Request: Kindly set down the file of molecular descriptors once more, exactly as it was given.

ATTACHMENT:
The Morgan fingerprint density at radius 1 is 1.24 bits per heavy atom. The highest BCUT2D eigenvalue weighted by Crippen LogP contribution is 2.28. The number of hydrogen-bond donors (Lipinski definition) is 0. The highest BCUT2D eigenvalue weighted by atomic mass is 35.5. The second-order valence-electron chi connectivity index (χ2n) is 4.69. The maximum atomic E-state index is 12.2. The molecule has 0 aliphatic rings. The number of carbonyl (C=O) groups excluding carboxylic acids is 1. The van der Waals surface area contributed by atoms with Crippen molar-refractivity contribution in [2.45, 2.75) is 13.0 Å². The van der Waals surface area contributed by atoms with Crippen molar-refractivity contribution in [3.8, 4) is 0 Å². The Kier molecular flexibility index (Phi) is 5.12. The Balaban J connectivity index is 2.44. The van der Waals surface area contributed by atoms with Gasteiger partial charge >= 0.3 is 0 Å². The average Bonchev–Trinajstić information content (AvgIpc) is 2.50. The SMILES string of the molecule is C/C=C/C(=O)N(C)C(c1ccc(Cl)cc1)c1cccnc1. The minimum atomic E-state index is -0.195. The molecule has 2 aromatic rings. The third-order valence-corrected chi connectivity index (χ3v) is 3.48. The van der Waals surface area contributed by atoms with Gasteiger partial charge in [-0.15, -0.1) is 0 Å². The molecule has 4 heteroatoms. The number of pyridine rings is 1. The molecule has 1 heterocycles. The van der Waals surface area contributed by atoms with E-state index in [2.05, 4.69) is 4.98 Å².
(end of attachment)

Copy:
The Morgan fingerprint density at radius 1 is 1.24 bits per heavy atom. The highest BCUT2D eigenvalue weighted by Crippen LogP contribution is 2.28. The number of hydrogen-bond donors (Lipinski definition) is 0. The highest BCUT2D eigenvalue weighted by atomic mass is 35.5. The second-order valence-electron chi connectivity index (χ2n) is 4.69. The maximum atomic E-state index is 12.2. The molecule has 0 aliphatic rings. The number of carbonyl (C=O) groups excluding carboxylic acids is 1. The van der Waals surface area contributed by atoms with Crippen molar-refractivity contribution in [2.45, 2.75) is 13.0 Å². The van der Waals surface area contributed by atoms with Crippen molar-refractivity contribution in [3.8, 4) is 0 Å². The Kier molecular flexibility index (Phi) is 5.12. The Balaban J connectivity index is 2.44. The van der Waals surface area contributed by atoms with Gasteiger partial charge >= 0.3 is 0 Å². The average Bonchev–Trinajstić information content (AvgIpc) is 2.50. The SMILES string of the molecule is C/C=C/C(=O)N(C)C(c1ccc(Cl)cc1)c1cccnc1. The minimum atomic E-state index is -0.195. The molecule has 2 aromatic rings. The third-order valence-corrected chi connectivity index (χ3v) is 3.48. The van der Waals surface area contributed by atoms with Gasteiger partial charge in [-0.15, -0.1) is 0 Å². The molecule has 4 heteroatoms. The number of pyridine rings is 1. The molecule has 1 heterocycles. The van der Waals surface area contributed by atoms with E-state index in [2.05, 4.69) is 4.98 Å².